I thought again and again of the great need for a safe, inexpensive yet effective solar cooker. It finally came to me at Christmastime a few years ago, a sort of hybrid between the parabola and a box cooker. It looks like a large, deep funnel, and incorporates what I believe are the best features of the parabolic cooker and the box cooker.

Steven E. Jones, Professor of Physics at Brigham Young University

Parabolic Cookers

Parabolic solar cookers are shaped like satellite dishes, with one important difference — the dish is covered with a shiny material that makes the entire surface highly-reflective.

The sun rays hit the dish and are reflected back up to a central focal point. The cooking vessel is fixed above the reflexive dish at the exact focus of the reflected sun rays, and cooking can begin. 

UV rays that are concentrated like this can reach unbelievably high temperatures of 500-700°F (260-371°C). This is more than enough even for grilling and frying. You can even make popcorn.

Parabolic cooker catching sun

Tube Cookers

Tube cooker on the beach

Tube cookers are the latest type of solar stoves that appeared on the market. However, they are quickly becoming popular by proving their advantages.

The heart of this type of solar oven is a large evacuated glass tube that is surrounded by shiny reflector panels.

The evacuated tube can reach temperatures up to 550°F (290°C) or even greater. This is enough for roasting meat and vegetables, as well as baking bread and desserts.

A great advantage of tube cookers over the other types is that they work well even under cloudy skies.

How Does A Solar Stove Work?

A solar stove works by converting the sun’s energy into heat, unlike most solar products that use photovoltaic panels to convert the sun’s energy into electricity.

To achieve this, solar stoves have components that concentrate, absorb, and retain heat.

The first components are metal or metallic foil reflectors, panels, and other reflective surfaces. It’s their job to direct the sunlight to a concentrated point, which is usually a black insulated vessel.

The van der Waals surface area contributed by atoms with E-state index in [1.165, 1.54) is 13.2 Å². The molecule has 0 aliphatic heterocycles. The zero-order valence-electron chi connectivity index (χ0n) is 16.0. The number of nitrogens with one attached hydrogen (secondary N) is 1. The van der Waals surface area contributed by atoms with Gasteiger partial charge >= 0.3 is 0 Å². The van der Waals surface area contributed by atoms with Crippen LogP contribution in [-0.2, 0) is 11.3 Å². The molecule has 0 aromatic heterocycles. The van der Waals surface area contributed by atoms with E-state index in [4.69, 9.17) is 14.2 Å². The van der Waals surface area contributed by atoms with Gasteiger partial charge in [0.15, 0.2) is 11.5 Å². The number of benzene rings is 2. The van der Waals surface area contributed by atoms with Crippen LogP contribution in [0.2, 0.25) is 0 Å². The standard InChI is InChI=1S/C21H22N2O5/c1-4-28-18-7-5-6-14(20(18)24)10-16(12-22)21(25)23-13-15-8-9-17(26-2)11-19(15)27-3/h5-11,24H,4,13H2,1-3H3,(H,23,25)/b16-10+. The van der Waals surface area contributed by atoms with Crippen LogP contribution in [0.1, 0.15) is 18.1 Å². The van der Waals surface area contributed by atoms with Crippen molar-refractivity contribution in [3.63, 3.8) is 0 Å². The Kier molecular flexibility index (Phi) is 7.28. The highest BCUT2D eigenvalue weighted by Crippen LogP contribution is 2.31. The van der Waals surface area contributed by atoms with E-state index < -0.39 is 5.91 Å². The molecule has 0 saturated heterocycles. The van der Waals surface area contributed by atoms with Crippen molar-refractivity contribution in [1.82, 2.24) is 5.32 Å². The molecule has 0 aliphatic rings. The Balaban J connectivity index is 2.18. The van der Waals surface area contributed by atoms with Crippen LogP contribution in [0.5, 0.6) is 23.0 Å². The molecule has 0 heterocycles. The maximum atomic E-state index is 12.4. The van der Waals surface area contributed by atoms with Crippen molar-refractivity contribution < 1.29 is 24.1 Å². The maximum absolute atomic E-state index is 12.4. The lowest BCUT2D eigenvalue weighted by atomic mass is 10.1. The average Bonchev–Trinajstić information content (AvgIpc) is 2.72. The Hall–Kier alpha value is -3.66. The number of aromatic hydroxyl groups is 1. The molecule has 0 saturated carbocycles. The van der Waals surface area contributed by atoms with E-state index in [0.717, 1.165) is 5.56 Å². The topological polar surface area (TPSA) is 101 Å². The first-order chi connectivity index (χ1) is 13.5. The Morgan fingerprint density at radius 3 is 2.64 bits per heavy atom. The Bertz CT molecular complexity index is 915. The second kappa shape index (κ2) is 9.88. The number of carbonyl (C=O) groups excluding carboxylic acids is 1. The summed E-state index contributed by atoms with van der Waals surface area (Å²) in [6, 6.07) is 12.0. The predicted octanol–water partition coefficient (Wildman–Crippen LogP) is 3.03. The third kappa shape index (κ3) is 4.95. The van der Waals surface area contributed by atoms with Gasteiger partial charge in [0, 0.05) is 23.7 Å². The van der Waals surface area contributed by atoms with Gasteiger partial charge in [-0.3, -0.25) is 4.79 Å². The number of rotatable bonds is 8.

These reflectors are placed all around the oven to speed up the heating.

The cooking pot should be dark-colored because dark colors absorb heat more easily. Also, it helps if the pot is thin, so it can transfer the heat to the food faster and more evenly.

Now the stove needs to trap the heat. Since solar ovens need to be well-insulated to achieve the “greenhouse effect,” the heat trap is transparent. It can be a cooking bag, a glass bowl, or something like that.

If you’ve ever entered a car that has been sitting outside for a few hours on a sunny summer day, you already know how this process works.

Man cooking in the snow

Now imagine your car in the same spot, surrounded by large reflecting mirrors. Ouch!

Apart from trapping heat, the transparent cover allows more sunlight to reach the cooking port and raise the cooking temperature.

This is why you should always make sure the oven has a continuous supply of the sun’s energy to reflect, convert, and absorb. This means you need to adjust the solar stove constantly.

Who Would Benefit From A Solar Stove?

People Who Live Off The Grid

Solar stoves are perfect for people living off the grid. With the lack of a power grid, the only source of energy for people comes from renewables and fossil fuels. Solar panels are becoming cheaper every day, and their efficiency is increasing.

However, preparing food with heat consumes a lot of electricity, which portable panels still can’t deliver.

This is where solar cookers come in. They use the same energy source like solar panels, but much more efficiently for the given purpose of generating high heat.

Campers And Hikers

Solar cookers come in several different configurations and if you get a camp stove, you can carry it in a backpack or at least strap it to your rig.

Free cooking using solar power has many advantages over other ways of cooking in the wilderness.

First, you don’t have to forage for dry twigs and branches, which can be an impossible task after the rain. A camp stove works the same just after the shower as it would on a bright sunny day. Second, you can save or the fire hazard that comes with cooking on an open flame.

As a rule, you should look for stoves that can reach at least 250°F (121°C) in the cooking area, as this allows you to cook a variety of meat, pastries, soups, and stews.


Solar cookers are also popular among people who like to be prepared for whatever comes next, be it a massive blackout pulse from outer space or the zombie apocalypse.

Funny references aside, in emergencies such as state-wide power failures, storms, floods, and other extreme weather events, hot food can mean a lot.

So whether you’re preparing for the day deadly machines will take over or simply want to be prepared for the next natural disaster, a quality solar stove should have a place in your bail-out kit.

Eco-conscious Folks